Our thinking

National security reviews 2018: A global perspective

What's inside

A guide to navigating the rules for investing in countries that require national security approval

Navigating national security reviews worldwide

As governments in various countries tighten their grip on national security reviews of foreign direct investment, the need for better assessment and calibration of the associated regulatory risk in cross-border transactions is greater than ever before

Nowhere is this trend more evident than in the United States, with the August passage of the Foreign Investment Risk Review Modernization Act (FIRRMA), which expanded the range of transactions that are subject to review by the Committee on Foreign Investment in the United States (CFIUS), and the more recent release of a pilot program under FIRRMA that instituted mandatory declarations for a broad range of transactions and put in place penalties—up to the full value of the transaction—for failure to comply. With CFIUS set to clamp down still further in coming months, CFIUS compliance is rapidly moving to the very top of the due diligence list for cross-border transactions involving US businesses.

The US is far from alone. As you will read in the pages that follow, the European Union, United Kingdom, Germany, France, China and other nations are also incrementally ratcheting up their reviews. In the UK, for instance, the government is proposing radical new legislation to allow it to intervene in cases that raise potential national security concerns. The UK government itself estimates that, under the new law, approximately 50 cases a year may end up with some form of remedy to address such concerns. In France, the new PACTE law is likely to strengthen the sanctions mechanism, extend the list of sectors subject to review and introduce some transparency into the process through annual reporting on a no-name basis of reviewed cases.

The pages that follow offer a common-sense guide to investing in major jurisdictions, a snapshot of recent regulatory changes in each, and guidance on making sound investment decisions in a time fraught with regulatory uncertainty.


United States

Deals are generally approved, but a new law increases the number and types of deals reviewed.

circuit board


While few deals are challenged in Canada, national security reviews are becoming more common and complex

satellite dishes

European Union

Proposed European foreign direct investment regulation— a first step toward harmonized European investment controls

aerial view of a river through a city in Western Europe


Deals are generally not blocked in Finland.

Helsinki, FInland


New legislation has been proposed to expand the scope of French national security reviews, especially in the technology sector, and to strengthen the powers of French authorities to impose sanctions

solar panels


Federal Ministry for Economic Affairs and Energy is enforcing a stricter regime for foreign direct investment reviews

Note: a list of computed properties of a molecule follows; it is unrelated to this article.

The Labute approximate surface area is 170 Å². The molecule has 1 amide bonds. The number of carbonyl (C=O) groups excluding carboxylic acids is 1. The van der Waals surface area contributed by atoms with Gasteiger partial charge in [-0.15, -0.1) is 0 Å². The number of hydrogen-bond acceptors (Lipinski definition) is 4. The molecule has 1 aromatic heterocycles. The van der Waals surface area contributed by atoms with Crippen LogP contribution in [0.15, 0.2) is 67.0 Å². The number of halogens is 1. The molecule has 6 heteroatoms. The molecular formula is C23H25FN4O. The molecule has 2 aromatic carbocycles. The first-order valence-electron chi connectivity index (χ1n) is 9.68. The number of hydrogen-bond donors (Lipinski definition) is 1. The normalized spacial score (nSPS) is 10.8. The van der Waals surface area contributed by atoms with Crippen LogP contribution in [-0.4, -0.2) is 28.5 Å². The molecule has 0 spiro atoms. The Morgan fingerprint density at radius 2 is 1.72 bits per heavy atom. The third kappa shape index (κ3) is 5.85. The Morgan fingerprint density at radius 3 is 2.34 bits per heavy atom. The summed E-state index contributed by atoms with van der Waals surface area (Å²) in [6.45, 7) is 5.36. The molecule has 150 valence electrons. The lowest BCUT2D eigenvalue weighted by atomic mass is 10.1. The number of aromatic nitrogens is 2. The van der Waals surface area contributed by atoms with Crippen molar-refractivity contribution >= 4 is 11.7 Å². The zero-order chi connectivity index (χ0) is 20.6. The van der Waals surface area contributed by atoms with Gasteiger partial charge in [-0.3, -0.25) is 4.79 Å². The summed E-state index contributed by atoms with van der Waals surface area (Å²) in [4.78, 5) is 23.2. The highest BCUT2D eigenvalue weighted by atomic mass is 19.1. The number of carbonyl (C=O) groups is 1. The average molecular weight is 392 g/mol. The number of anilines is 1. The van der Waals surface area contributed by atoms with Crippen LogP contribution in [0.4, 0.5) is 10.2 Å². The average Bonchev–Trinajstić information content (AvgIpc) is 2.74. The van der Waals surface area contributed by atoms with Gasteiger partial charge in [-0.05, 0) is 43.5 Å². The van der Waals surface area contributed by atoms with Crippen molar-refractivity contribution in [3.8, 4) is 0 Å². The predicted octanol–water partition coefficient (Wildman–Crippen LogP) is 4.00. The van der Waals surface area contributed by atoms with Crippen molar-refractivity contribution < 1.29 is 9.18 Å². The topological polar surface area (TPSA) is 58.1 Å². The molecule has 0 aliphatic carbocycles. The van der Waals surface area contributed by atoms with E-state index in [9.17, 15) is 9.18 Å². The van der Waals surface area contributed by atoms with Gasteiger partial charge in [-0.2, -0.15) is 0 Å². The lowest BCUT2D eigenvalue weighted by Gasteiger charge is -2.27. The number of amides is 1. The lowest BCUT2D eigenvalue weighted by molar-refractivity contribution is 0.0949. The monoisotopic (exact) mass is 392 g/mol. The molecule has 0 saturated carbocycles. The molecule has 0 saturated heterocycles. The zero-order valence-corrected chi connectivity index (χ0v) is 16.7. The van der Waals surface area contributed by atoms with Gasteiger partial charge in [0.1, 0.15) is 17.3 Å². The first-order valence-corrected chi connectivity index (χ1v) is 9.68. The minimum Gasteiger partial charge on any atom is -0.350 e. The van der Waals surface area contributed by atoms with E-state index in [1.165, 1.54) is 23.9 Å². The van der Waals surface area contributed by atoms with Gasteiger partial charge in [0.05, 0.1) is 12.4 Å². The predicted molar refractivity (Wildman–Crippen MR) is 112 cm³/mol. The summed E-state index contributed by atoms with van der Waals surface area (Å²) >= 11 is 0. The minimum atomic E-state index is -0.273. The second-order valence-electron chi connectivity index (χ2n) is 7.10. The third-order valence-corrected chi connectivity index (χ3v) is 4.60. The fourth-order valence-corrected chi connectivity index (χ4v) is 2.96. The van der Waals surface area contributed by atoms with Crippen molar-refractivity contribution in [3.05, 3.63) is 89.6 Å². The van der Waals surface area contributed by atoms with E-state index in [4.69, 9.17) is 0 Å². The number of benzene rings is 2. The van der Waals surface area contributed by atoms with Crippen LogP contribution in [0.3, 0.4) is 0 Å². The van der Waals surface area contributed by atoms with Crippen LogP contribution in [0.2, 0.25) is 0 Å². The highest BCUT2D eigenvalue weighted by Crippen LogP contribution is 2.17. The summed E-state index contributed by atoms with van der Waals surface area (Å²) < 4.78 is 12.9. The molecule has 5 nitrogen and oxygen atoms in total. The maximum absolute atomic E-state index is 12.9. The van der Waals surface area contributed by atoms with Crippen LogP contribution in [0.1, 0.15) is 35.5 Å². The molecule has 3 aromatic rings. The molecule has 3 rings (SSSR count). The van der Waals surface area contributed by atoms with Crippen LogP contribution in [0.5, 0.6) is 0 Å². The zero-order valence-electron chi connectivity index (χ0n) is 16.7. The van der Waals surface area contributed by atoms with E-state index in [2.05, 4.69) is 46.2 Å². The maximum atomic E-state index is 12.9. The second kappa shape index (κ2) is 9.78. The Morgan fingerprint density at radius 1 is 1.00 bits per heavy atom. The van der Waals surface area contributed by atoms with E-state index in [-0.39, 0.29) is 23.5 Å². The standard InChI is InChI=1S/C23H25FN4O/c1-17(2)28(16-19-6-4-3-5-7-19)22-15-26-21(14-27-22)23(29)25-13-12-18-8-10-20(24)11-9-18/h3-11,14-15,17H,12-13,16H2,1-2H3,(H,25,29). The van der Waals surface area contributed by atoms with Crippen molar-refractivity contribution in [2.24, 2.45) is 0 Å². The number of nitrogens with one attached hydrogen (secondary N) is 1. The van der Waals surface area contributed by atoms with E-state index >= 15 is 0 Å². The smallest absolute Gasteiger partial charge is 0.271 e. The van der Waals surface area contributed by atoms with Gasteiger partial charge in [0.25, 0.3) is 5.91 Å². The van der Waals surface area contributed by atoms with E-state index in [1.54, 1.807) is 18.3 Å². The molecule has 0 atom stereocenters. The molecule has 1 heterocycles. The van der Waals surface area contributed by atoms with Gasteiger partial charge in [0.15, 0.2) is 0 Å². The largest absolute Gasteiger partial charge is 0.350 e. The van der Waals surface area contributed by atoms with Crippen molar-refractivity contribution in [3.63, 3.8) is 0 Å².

Frankfurt, Germany


Deals are generally not blocked by the Italian government. However, in connection with the clearance process, conditions may be imposed that can have a significant impact on the investment

Milan, Italy

Russian Federation

New amendments potentially require foreign investors to disclose information about beneficiaries, beneficial owners and controlling persons as part of pre-clearance

nuclear power plant

United Kingdom

National security interventions have, with one exception, involved defense considerations

Laser in a quantum optics lab


Australia requires a wide variety of investments by foreign businesses to be reviewed and approved before completion

electric plant  transformer


China is attempting to implement a more structured and comprehensive system to keep a closer eye on economic deals that might have security implications

data center


Japan’s implementation of the 2017 amendments to FEFTA must be watched closely to see whether Japan will adopt a more aggressive stance

Tokyo Station

National security reviews 2018: Japan

Japan’s implementation of the 2017 amendments to FEFTA must be watched closely to see whether Japan will adopt a more aggressive stance

6 min read

In response to the increasing complexity of foreign investment, FEFTA was amended to place new restrictions on Designated Acquisitions, from October 2017 onward, which are equivalent to those placed on Inward Direct Investments.

Under the Foreign Exchange and Foreign Trade Act (FEFTA), the Ministry of Finance (MOF) and the relevant ministries with jurisdiction over the transaction matter review foreign investments, including acquisitions of Japanese businesses by foreign persons or businesses. The Ministry of Economy, Trade and Industry (METI) also enforces FEFTA.


FEFTA requires a "Foreign Investor" to submit an advance notice or a post-transaction filing depending on the type of the business in which the target entity is engaged or the nationality of the Foreign Investor, through the Bank of Japan to MOF and relevant ministries. Foreign Investors include:

  • Any individual who is a non-resident of Japan
  • Any entity established pursuant to foreign laws, or other entities having their principal office in a foreign country
  • Any entity in which 50 percent or more of the voting rights are held by an individual or entity described above
  • Any entity in which the majority of directors or the representative directors of the entity are individuals who are non-residents of Japan


The MOF and the relevant ministries review two types of transactions: Inward Direct Investments and Designated Acquisitions.

An Inward Direct Investment includes, among others, the acquisition by a Foreign Investor of shares of a Japanese unlisted company (including initial incorporation) from resident shareholders, as well as the acquisition by a Foreign Investor of shares of a Japanese listed company, resulting in the Foreign Investor's holding of 10 percent or more of the listed company's shares. An Inward Direct Investment also includes a Foreign Investor's lending to a Japanese company, and a Foreign Investor's purchase of company bonds of a Japanese company if and so long as the amount and term thereof exceeds a certain threshold. There are a few more variations of the transaction that fall into Inward Direct Investments.